But something is amiss. Hopefully, Rose can find contentment – whether that’s continuing his NBA career or walking away.

Ryan McDonough: Suns want to sign two-way Mike James to standard contract

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Brandon Knight got hurt. Eric Bledsoe got traded.

The Suns made Mike James – a 27-year-old rookie on a two-way contract – their starting point guard.

Though he eventually ceded the role to Tyler Ulis, James – the only player on a two-way contract to start an NBA game – is still a rotation regular. He’s an aggressive defender and possesses plenty of offensive moves.

The problem: Unless demoted to Phoenix’s minor-league affiliate before then, he’ll max out the 45 allowable NBA days for a two-way player Dec. 6.

Suns general manager Ryan McDonough, via Scott Bordow of azcentral:

We’d still like to get him on the 15-man roster and we’re looking at different ways to do that.

The Suns can unilaterally convert James’ two-contract into a standard one-year minimum deal. Both sides could also negotiate a longer contract.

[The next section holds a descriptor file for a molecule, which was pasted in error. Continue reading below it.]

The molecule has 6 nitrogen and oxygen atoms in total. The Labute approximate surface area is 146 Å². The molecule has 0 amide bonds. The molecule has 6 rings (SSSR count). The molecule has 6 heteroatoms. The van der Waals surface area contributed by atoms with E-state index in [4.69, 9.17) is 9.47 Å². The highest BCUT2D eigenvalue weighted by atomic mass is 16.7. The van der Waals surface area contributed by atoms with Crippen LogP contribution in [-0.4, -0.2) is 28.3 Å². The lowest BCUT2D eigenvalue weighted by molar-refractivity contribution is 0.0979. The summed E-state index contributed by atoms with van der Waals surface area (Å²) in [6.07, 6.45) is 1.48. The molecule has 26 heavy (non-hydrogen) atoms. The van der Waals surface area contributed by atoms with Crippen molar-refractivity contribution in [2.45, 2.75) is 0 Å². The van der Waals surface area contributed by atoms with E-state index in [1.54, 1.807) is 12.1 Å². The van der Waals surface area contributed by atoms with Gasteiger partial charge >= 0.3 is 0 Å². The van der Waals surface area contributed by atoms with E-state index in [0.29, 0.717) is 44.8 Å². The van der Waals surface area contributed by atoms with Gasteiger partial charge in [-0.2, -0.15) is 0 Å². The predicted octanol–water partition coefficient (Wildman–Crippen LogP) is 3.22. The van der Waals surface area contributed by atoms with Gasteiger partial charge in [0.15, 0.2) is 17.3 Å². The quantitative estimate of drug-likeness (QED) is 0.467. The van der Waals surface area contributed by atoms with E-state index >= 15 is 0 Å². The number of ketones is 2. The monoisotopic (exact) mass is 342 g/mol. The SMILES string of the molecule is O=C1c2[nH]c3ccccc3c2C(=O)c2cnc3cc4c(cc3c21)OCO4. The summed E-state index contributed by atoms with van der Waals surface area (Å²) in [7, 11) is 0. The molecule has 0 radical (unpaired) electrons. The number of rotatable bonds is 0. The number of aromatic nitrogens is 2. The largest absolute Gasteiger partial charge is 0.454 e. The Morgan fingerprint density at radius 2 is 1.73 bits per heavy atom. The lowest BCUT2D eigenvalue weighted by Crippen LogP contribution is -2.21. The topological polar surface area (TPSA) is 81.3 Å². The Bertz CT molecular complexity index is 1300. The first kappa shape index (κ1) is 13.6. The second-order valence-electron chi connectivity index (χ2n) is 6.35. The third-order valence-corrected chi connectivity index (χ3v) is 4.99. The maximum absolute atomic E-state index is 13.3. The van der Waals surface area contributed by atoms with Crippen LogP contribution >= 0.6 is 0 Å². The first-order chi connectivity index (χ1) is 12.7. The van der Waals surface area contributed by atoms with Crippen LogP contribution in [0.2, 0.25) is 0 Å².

The bigger issue is clearing a roster spot.

Phoenix has the maximum 15 players with standard contracts with no obvious cuts. Derrick Jones Jr. doesn’t play much, but the 20-year-old’s athleticism creates intriguing upside. Second-rounder Davon Reed is hurt, though teams rarely cut bait so quickly.

So, a trade is possible. Greg Monroe never seemed long for Phoenix. Or anyone else could be moved.

If it comes to it, the Suns could send James to the minors to bide time. But they want to play competitive basketball, and he helps. So, expect something else to give within the next couple weeks.

Joel Embiid upgrades himself from 69% to 81%: ‘Shoutout to Jalen Rose’

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A story in three parts:

1. After posting 46-15-7-7 in a win over the Lakers, frequently injured 76ers center Joe Embiid declared himself to be 69%:

2. ESPN analyst Jalen Rose called that joke “unprofessional:”

3. Embiid upgraded his status to 81% with a “shoutout to Jalen Rose:”

In case you didn’t get the joke.